Do we use our own background for writing our fiction? Many will say they don’t; I would be among them except for the fact that over the years I’ve seen a pattern develop in my writing that evolves around women taking charge of their lives, whether it’s our old friend Doll Reynolds who gathers her friends to protect the prince of Keegan Bay, or Janice, who is stranded in pre-revolutionary Iran and must help her father so they can escape the country.
I even found it in a song I wrote for my musical, Murder in Morocco, the Musical in 2002. The theme is reminiscent of an Agatha Christie murder where a group of Americans set sail in the late 1930’s. There is strife in the world, but that doesn’t concern them. Then, while they are touring Tangier, Morocco, a young girl shows up and this is the song she sings:
Karen, my name is Karen. I’ve been three long years from home.
Home? Where is your home?
Home, where is home? Everybody has a home.
I was a child in a house painted white.
It disappeared overnight.
My mother and father went out to celebrate,
They never returned. That was nineteen twenty-eight.
I was an orphan alone in this world
And I had no one to care.
So I went to school, a foundation paid the way.
That helped to make me what I am today.
I focused my life on archaeology.
Egypt’s my speciality.
Then I was stranded in arid desert sands.
No more foundation, no money in my hands.
Once more abandoned with no place to go,
And still there is no one to care.
During the play, one of the group is murdered and then through song, dance, and narrative, we learn the dark secrets of all the travelers. While Karen’s plight was caused by one of them, I’ll not spoil it for anyone who may eventually get to see the show. (BTW – it won 8 Outstanding Achievement Awards from the New York State Theater Association.)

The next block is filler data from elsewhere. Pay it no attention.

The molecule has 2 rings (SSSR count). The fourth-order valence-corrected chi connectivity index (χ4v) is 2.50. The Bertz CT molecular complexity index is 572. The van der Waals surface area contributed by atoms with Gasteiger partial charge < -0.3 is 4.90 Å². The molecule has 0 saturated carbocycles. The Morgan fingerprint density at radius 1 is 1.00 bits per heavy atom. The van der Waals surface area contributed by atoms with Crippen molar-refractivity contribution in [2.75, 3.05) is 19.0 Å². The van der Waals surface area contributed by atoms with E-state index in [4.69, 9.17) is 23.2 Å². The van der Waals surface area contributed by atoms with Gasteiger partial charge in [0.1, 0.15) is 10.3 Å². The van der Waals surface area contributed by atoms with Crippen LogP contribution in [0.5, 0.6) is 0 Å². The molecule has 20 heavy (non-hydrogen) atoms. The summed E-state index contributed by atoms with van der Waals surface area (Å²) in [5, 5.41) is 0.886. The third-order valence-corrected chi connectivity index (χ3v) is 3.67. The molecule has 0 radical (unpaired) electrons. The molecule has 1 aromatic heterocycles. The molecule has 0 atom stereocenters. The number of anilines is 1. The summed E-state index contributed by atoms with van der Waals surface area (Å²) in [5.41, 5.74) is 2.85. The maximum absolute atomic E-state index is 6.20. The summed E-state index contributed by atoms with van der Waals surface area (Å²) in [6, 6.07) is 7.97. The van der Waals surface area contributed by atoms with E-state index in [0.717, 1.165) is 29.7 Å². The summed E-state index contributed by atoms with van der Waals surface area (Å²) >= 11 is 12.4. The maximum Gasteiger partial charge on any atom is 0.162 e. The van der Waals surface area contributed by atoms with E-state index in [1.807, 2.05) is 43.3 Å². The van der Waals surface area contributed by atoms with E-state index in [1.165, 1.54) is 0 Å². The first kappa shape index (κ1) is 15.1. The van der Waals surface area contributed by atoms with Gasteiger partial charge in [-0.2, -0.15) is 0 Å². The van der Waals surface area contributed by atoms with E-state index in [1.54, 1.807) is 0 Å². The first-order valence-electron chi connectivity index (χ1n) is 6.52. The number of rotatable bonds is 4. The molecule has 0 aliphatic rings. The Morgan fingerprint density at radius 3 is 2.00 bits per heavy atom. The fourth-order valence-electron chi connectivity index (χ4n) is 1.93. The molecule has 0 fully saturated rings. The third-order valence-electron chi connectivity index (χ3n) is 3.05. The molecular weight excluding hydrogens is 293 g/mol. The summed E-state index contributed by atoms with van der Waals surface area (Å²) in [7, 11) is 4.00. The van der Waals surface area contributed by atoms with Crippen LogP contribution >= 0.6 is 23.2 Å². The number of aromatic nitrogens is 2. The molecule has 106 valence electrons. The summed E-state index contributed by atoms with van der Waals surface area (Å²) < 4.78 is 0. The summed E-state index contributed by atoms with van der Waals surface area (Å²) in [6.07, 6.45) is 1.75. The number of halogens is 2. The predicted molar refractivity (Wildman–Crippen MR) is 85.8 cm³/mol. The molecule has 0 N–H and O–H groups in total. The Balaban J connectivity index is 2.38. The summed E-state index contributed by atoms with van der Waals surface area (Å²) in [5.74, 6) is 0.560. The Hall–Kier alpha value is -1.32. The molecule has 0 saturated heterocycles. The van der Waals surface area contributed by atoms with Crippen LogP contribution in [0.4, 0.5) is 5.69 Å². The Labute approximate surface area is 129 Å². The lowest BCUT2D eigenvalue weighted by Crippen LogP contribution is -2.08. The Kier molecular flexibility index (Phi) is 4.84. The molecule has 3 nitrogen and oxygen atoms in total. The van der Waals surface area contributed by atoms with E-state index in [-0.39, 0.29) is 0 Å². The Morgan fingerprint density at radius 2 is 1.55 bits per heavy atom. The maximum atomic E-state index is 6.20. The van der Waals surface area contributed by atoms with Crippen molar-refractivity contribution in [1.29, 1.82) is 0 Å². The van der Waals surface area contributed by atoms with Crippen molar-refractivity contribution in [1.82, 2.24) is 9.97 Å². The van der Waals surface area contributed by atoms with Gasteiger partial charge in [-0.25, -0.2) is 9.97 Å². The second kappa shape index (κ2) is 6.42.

The point is, nearly all of my women/girls are seeking a home and love. Elena, in Elena-the Girl with the Piano, travels with her family through war torn Europe, she matures and becomes the one seeking a home for herself and her family; Elisabeth in The Reluctant Daughters had a home, but she messed it up and now, late in her life, she takes steps to avenge the person she blames for her and her family’s plight.
My goodness, all that drama. When I stop to recognize the pattern, I recognize that I never had a home. My parents and I lived as vagabonds traveling the country and later, when I married, we traveled the world. Even now with my most precious spouse, we have no place to return to, no place to call home. When people ask, “Where are you from?” they expect him to say England because of his accent. I don’t know what they expect from me, but I can only say, “I was born in New York,” which does nothing to explain the many states and countries I lived in before we finally settled in Florida. He can say, “I was born in London,” but that also doesn’t explain the intervening years of living in several African countries, Ireland, the UK, and several American states.
I expect even my future books will contain an element of a woman seeking to create a home. As I am working on Talk to the Knife, a murder mystery, my protagonist is renovating an old school building to be her new place of business and home.
Wow. Who knew that once you write a bunch of books you can recognize your patterns and needs. “Home, where is home? Everybody has a home.”
Veronica Helen Hart’s most recent book, Silent Autumn, can be found at Champagne Books on line. Though not mentioned in the above blog, the protagonist here loses her home and finds herself wandering the North American continent in the year 2179, not quite alone, but with a baby to protect.